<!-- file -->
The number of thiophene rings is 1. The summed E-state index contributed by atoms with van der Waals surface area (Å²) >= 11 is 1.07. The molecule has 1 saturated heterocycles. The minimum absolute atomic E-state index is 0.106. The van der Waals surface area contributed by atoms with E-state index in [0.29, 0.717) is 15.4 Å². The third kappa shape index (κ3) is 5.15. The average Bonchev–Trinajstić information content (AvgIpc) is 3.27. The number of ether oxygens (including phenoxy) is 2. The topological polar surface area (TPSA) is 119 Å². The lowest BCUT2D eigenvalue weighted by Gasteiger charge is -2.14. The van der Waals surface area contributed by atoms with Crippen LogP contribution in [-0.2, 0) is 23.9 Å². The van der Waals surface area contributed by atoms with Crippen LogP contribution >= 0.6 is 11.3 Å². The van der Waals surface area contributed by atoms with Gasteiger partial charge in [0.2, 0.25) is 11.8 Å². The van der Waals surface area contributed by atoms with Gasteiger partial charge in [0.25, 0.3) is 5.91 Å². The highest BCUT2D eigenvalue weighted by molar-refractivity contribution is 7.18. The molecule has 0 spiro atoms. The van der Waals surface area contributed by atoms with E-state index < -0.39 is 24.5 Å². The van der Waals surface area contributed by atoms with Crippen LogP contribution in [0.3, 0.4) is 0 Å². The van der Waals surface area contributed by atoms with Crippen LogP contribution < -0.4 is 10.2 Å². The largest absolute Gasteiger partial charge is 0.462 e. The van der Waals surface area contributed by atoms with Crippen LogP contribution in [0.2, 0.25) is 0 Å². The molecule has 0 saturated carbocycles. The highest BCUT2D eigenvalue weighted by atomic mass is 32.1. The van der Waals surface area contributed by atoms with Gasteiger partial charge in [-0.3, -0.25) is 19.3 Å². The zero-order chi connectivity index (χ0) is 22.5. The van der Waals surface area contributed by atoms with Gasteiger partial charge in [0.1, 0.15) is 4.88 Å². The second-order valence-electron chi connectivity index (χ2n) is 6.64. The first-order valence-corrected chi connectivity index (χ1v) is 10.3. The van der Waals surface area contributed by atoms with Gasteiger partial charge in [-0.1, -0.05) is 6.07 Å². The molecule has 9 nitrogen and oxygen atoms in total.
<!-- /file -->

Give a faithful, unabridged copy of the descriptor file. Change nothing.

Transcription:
The number of thiophene rings is 1. The summed E-state index contributed by atoms with van der Waals surface area (Å²) >= 11 is 1.07. The molecule has 1 saturated heterocycles. The minimum absolute atomic E-state index is 0.106. The van der Waals surface area contributed by atoms with E-state index in [0.29, 0.717) is 15.4 Å². The third kappa shape index (κ3) is 5.15. The average Bonchev–Trinajstić information content (AvgIpc) is 3.27. The number of ether oxygens (including phenoxy) is 2. The topological polar surface area (TPSA) is 119 Å². The lowest BCUT2D eigenvalue weighted by Gasteiger charge is -2.14. The van der Waals surface area contributed by atoms with Crippen LogP contribution in [-0.2, 0) is 23.9 Å². The van der Waals surface area contributed by atoms with Crippen LogP contribution >= 0.6 is 11.3 Å². The van der Waals surface area contributed by atoms with Gasteiger partial charge in [0.2, 0.25) is 11.8 Å². The van der Waals surface area contributed by atoms with Gasteiger partial charge in [0.25, 0.3) is 5.91 Å². The highest BCUT2D eigenvalue weighted by molar-refractivity contribution is 7.18. The molecule has 0 spiro atoms. The van der Waals surface area contributed by atoms with E-state index < -0.39 is 24.5 Å². The van der Waals surface area contributed by atoms with Crippen LogP contribution in [0.3, 0.4) is 0 Å². The van der Waals surface area contributed by atoms with Crippen LogP contribution < -0.4 is 10.2 Å². The largest absolute Gasteiger partial charge is 0.462 e. The van der Waals surface area contributed by atoms with Crippen LogP contribution in [0.2, 0.25) is 0 Å². The molecule has 0 saturated carbocycles. The highest BCUT2D eigenvalue weighted by atomic mass is 32.1. The van der Waals surface area contributed by atoms with Gasteiger partial charge in [-0.3, -0.25) is 19.3 Å². The zero-order chi connectivity index (χ0) is 22.5. The van der Waals surface area contributed by atoms with Gasteiger partial charge in [0.1, 0.15) is 4.88 Å². The second-order valence-electron chi connectivity index (χ2n) is 6.64. The first-order valence-corrected chi connectivity index (χ1v) is 10.3. The van der Waals surface area contributed by atoms with Gasteiger partial charge in [-0.1, -0.05) is 6.07 Å². The molecule has 9 nitrogen and oxygen atoms in total.